After delay, SpaceX launches EchoStar satellite – but forgoes rocket landing

In the early hours of Thursday morning, SpaceX successfully launched a communications satellite for EchoStar.

Englewood, Colorado-based EchoStar Corp. will use EchoStar 23 to provide deliver direct-to-home television service to Brazil.

The rival venture, called United Launch Alliance, for more than a decade had enjoyed a monopoly boosting large military satellites into orbit before SpaceX entered the fray.

“Liftoff”, the corporation said on its Twitter account two days after the launch was aborted due to high winds. It edged out rival United Launch Alliance to win an Air Force contract, worth $96.5 million, for the launch of a Global Positioning System satellite in February 2019.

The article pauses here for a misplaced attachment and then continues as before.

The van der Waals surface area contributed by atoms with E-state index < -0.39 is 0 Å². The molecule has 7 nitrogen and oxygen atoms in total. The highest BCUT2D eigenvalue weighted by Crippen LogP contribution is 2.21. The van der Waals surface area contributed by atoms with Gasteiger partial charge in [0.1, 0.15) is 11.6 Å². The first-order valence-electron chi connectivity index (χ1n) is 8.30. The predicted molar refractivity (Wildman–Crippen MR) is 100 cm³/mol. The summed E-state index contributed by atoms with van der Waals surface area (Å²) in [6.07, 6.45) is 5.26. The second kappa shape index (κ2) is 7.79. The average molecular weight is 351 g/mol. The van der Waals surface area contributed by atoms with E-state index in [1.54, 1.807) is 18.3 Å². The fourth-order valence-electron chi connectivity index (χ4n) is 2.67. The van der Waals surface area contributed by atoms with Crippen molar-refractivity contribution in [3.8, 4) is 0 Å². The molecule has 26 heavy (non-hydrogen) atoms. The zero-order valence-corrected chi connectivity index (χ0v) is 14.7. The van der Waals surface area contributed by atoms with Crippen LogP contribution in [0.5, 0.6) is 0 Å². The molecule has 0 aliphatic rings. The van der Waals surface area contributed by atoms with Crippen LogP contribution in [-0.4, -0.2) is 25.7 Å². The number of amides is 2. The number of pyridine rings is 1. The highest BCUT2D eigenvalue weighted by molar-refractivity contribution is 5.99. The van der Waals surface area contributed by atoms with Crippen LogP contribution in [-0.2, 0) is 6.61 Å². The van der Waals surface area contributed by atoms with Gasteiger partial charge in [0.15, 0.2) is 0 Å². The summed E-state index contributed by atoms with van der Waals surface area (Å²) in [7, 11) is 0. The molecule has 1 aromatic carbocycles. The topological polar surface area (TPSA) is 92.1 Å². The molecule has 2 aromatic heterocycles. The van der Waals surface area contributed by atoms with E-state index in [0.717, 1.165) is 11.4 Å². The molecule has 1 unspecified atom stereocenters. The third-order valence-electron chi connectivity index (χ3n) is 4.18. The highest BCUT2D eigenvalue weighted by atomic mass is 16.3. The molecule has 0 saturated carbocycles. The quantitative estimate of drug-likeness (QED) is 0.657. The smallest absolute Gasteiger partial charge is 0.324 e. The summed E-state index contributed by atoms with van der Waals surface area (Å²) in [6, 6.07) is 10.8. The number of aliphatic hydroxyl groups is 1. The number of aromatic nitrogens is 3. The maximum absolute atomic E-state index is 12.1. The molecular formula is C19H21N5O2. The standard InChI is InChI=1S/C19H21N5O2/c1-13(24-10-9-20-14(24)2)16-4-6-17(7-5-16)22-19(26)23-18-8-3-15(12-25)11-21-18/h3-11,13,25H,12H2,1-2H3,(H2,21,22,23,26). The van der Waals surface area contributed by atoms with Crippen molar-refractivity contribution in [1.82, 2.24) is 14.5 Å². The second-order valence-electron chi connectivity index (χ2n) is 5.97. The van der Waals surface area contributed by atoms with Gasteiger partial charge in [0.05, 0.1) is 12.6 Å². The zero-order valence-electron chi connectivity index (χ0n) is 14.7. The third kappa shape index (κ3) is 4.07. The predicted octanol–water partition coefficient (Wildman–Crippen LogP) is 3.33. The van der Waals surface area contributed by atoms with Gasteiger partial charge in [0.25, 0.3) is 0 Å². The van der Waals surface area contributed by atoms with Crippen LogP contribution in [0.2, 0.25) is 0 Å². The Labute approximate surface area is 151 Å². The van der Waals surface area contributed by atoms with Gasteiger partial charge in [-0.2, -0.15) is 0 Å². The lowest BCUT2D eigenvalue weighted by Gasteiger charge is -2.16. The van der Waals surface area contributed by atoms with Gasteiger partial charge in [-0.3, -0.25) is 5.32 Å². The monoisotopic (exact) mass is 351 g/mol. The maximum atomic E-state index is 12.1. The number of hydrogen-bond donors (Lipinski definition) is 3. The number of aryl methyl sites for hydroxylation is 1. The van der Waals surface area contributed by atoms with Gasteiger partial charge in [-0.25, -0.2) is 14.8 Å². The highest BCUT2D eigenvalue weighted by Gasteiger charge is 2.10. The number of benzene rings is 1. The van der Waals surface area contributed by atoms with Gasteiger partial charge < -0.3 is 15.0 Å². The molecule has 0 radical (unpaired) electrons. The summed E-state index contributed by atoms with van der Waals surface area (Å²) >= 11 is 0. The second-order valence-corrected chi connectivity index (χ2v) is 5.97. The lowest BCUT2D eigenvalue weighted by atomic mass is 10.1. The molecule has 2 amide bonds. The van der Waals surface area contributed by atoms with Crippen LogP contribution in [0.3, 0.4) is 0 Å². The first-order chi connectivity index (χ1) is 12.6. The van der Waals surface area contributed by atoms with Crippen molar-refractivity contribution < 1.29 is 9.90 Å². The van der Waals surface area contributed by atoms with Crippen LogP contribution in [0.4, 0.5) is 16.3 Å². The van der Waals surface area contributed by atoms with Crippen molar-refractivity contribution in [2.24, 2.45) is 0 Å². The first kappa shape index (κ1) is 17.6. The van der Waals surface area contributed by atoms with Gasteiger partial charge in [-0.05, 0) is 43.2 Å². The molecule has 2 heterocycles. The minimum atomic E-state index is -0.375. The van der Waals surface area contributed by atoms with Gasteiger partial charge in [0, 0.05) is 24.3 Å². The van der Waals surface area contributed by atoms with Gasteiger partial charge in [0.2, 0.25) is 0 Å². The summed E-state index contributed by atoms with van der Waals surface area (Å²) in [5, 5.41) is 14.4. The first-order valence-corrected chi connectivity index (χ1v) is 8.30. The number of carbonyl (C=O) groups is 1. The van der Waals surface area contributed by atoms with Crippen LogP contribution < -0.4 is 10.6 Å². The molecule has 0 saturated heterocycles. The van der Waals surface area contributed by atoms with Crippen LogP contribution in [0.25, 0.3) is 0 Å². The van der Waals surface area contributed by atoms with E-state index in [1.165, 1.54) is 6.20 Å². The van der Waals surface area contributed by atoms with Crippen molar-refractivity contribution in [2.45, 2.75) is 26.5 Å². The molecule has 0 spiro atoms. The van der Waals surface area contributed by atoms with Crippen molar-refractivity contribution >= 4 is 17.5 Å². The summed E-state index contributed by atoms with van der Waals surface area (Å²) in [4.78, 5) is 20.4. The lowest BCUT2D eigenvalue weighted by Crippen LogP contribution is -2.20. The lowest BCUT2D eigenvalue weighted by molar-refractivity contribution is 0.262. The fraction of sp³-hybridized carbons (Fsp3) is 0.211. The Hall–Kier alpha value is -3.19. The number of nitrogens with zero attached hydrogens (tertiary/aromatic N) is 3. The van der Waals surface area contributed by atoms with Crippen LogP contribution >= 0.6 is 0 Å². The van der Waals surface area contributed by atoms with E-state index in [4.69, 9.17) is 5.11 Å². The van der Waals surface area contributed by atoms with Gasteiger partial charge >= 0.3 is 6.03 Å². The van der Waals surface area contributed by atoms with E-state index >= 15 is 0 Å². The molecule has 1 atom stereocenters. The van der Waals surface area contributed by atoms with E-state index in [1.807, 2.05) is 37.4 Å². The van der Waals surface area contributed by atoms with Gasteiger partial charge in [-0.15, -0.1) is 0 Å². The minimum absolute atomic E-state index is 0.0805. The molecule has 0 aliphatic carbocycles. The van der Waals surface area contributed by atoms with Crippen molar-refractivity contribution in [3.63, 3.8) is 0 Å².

“This is the third satellite built for EchoStar by SSL to be placed on orbit since last June”.

SpaceX’s launch was the first of perhaps three from Cape Canaveral in a week, featuring each of the rockets that launch regularly from the Space Coast.

Launches of SpaceX have always had rocket landing post-takeoff. The rocket’s own weight was trimmed down to make way for its heavy payload by eliminating landing gears and reserve fuel for the trip back that took up space and weight during launches. The Falcon Heavy Rocket will have its debut this summer while the Falcon 9 will mostly fly by the year end. The reiteration of Falcon 9 will possibly be the final upgrade for the rocket.

The rocket blasted off from Kennedy Space Center’s historic Pad 39A – the pad from which most of the Apollo missions launched – at 2 a.m.

SpaceX is aiming to lower the cost of access to space by retrieving and reusing its boosters. Space Exploration technologies Corp. -underbid an alliance of defense industry leaders to win its second launch contract from the US military in company history.

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